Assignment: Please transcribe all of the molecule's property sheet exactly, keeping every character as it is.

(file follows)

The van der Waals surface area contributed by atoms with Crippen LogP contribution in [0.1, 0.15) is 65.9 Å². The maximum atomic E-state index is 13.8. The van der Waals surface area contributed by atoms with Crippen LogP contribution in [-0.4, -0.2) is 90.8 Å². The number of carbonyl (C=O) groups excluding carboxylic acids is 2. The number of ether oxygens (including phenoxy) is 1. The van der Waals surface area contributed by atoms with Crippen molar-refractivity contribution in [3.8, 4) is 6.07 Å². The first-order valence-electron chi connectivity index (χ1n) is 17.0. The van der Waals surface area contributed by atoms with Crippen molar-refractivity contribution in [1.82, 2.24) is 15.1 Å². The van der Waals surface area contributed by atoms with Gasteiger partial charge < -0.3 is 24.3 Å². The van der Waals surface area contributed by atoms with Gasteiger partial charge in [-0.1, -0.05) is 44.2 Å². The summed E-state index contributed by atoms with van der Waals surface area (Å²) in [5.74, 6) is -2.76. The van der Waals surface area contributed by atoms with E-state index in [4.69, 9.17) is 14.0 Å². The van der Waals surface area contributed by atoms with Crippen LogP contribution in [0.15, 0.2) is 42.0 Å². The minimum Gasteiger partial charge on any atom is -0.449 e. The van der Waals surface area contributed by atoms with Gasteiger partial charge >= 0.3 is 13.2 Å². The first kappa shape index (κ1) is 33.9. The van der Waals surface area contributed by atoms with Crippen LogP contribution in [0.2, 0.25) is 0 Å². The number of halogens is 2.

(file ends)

The van der Waals surface area contributed by atoms with Crippen LogP contribution in [0.1, 0.15) is 65.9 Å². The maximum atomic E-state index is 13.8. The van der Waals surface area contributed by atoms with Crippen LogP contribution in [-0.4, -0.2) is 90.8 Å². The number of carbonyl (C=O) groups excluding carboxylic acids is 2. The number of ether oxygens (including phenoxy) is 1. The van der Waals surface area contributed by atoms with Crippen molar-refractivity contribution in [3.8, 4) is 6.07 Å². The first-order valence-electron chi connectivity index (χ1n) is 17.0. The van der Waals surface area contributed by atoms with Crippen molar-refractivity contribution in [1.82, 2.24) is 15.1 Å². The van der Waals surface area contributed by atoms with Gasteiger partial charge < -0.3 is 24.3 Å². The van der Waals surface area contributed by atoms with Gasteiger partial charge in [-0.1, -0.05) is 44.2 Å². The summed E-state index contributed by atoms with van der Waals surface area (Å²) in [5.74, 6) is -2.76. The van der Waals surface area contributed by atoms with E-state index in [4.69, 9.17) is 14.0 Å². The van der Waals surface area contributed by atoms with Crippen LogP contribution in [0.15, 0.2) is 42.0 Å². The minimum Gasteiger partial charge on any atom is -0.449 e. The van der Waals surface area contributed by atoms with Gasteiger partial charge >= 0.3 is 13.2 Å². The first kappa shape index (κ1) is 33.9. The van der Waals surface area contributed by atoms with Crippen LogP contribution in [0.2, 0.25) is 0 Å². The number of halogens is 2.